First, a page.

Early Reading and Phonics
Our chosen systematic synthetic phonics programme is Little Wandle. This programme has been validated by the DFE and has been developed by Wandle and little Sutton English hubs in partnership with phonics and other early reading experts. Little Wandle Letters and Sounds Revised also draws on the latest research into how children learn best; how to ensure learning stays in children’s long term memory and how best to enable children to apply their learning to become highly competent readers.
Phonics sessions delivered to children include seven important key features that characterise highly successful phonics teaching, these are:
• direct teaching in frequent, short bursts
• consistency of approach
• secure, systematic progression in phonics learning
• maintaining pace of learning
• providing repeated practice
• application of phonics using matched decodable books
• early identification of children at risk of falling behind, linked to the provision of effective keep-up support.
Our phonic teaching sits hand in hand with the teaching of reading. Reading underpins children's access to the curriculum and impacts achievement. Children are taught an efficient way to decode words as well as developing comprehension skills and develop a wide vocabulary.
Children are taught phonics everyday, as well as completing regular reading practise sessions. In these sessions children apply the phonics they have learned to reading fully decodable books. The books are matched to every child's progression in phonics. Children complete three reading practice sessions each week that focus on three key reading skills:
• prosody - reading with meaning, stress and intonation
• comprehension - understanding the text
To find out more about Little Wandle and how you can support your child follow this link
At Wakefield Methodist Junior, Infant and Nursery School, English is a fundamental and integral part of the school curriculum and is taught both as a discreet subject and across the wider curriculum. In studying English, we want pupils to develop skills in speaking, listening, spelling, reading and writing that will enable them to express themselves creatively and imaginatively and to communicate with others effectively and independently. We want pupils to learn to become enthusiastic and critical readers of stories, poetry and drama, as well as non-fiction and media texts. Through the study of English, pupils should begin to understand how language works, looking at its patterns, structures and origins. Using this knowledge, pupils will learn to choose and adapt what they say and write in different situations.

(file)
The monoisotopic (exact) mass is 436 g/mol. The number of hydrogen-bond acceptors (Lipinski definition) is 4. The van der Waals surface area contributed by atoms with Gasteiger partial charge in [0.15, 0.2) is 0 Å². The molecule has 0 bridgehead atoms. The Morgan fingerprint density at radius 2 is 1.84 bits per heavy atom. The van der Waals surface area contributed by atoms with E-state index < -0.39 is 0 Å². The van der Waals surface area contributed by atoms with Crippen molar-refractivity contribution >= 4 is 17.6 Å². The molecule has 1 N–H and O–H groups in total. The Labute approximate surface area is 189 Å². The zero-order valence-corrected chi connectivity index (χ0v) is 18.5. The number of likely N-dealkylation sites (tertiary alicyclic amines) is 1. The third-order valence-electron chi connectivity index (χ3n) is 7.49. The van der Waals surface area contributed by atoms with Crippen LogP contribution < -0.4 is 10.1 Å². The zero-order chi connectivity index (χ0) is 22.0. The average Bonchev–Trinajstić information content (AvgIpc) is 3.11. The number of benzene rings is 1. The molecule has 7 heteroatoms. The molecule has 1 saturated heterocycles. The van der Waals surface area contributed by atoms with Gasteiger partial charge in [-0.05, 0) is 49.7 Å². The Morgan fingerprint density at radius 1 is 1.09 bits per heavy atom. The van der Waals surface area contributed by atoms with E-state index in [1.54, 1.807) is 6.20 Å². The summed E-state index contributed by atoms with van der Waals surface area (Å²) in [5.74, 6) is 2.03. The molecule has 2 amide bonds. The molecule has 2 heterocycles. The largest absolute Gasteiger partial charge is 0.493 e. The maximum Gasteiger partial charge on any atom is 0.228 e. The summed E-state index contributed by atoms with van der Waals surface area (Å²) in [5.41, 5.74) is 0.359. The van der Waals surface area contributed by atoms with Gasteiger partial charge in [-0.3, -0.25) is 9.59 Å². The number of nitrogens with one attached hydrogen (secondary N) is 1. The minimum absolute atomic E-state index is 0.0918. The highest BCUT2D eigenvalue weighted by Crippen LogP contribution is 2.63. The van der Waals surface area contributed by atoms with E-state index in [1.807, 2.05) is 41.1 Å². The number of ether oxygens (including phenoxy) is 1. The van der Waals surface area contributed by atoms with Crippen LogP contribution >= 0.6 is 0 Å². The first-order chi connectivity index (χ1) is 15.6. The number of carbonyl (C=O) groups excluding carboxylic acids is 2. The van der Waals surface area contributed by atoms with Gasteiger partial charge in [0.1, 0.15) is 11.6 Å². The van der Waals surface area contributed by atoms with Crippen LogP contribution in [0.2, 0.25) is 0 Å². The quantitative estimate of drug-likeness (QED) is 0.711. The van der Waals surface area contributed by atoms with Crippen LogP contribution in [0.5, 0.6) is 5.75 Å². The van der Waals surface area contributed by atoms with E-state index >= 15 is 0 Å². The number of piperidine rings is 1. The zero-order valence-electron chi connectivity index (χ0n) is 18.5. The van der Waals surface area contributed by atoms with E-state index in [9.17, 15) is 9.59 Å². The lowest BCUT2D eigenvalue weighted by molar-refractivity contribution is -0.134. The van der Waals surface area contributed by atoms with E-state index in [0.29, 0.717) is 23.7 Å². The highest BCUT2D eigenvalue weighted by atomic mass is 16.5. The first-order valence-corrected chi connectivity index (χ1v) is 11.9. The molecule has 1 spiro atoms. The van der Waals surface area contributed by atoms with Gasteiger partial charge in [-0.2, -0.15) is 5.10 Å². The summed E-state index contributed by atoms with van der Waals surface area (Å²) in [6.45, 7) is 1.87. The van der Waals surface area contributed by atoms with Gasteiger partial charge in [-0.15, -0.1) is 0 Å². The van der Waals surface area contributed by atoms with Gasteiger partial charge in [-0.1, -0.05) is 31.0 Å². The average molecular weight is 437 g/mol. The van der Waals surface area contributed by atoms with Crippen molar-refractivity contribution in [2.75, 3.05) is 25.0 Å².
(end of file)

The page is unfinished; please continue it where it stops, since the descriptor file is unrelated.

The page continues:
We believe that children need to develop a secure knowledge- base in English, which follows a clear pathway of progression as they advance through the primary curriculum. We believe that a secure basis in English skills is crucial to a high-quality education and will give our children the tools they need to participate fully as a member of society.
These aims are embedded across our English lessons and the wider curriculum. We have a rigorous and well organised English curriculum and framework, that provides many purposeful opportunities for reading, writing and discussion. In each year group we use a wide variety of quality texts and resources to motivate and inspire our children. Teachers also ensure that cross curricular links with concurrent topic work are woven into the programme of study.
The National Curriculum for English aims to ensure that all pupils:
- read easily, fluently and with good understanding
- develop the habit of reading widely and often, for both pleasure and information
- acquire a wide vocabulary, an understanding of grammar and knowledge of linguistic conventions for reading, writing and spoken language
- appreciate our rich and varied literary heritage
- write clearly, accurately and coherently, adapting their language and style in and for a range of contexts, purposes and audiences
- use discussion in order to learn; they should be able to elaborate and explain clearly their understanding and ideas
- are competent in the arts of speaking and listening, making formal presentations, demonstrating to others and participating in debate.
The impact on our children is clear: progress, sustained learning and transferrable skills. With the implementation of the writing journey being well established and taught thoroughly in both key stages, children are becoming more confident writers and by the time they are in upper Key Stage 2, most genres of writing are familiar to them and the teaching can focus on creativity, writing styles, sustained writing and manipulation of grammar and punctuation skills.
Half termly assessment shows that most children at Wakefield Methodist School are achieving in English at age-related expectations. Each year we have children achieving at a greater depth in reading and writing at the end of KS1 and are working hard to emulate that at the end of KS2. As all aspects of English are an integral part of the curriculum, cross curricular writing standards have also improved and skills taught in the English lesson are transferred into other subjects; this shows consolidation of skills and a deeper understanding of how and when to use specific grammar, punctuation and grammar objectives. We hope that as children move on from our school to further their education and learning, that their creativity, passion for English and high aspirations travel with them and continue to grow and develop as they do.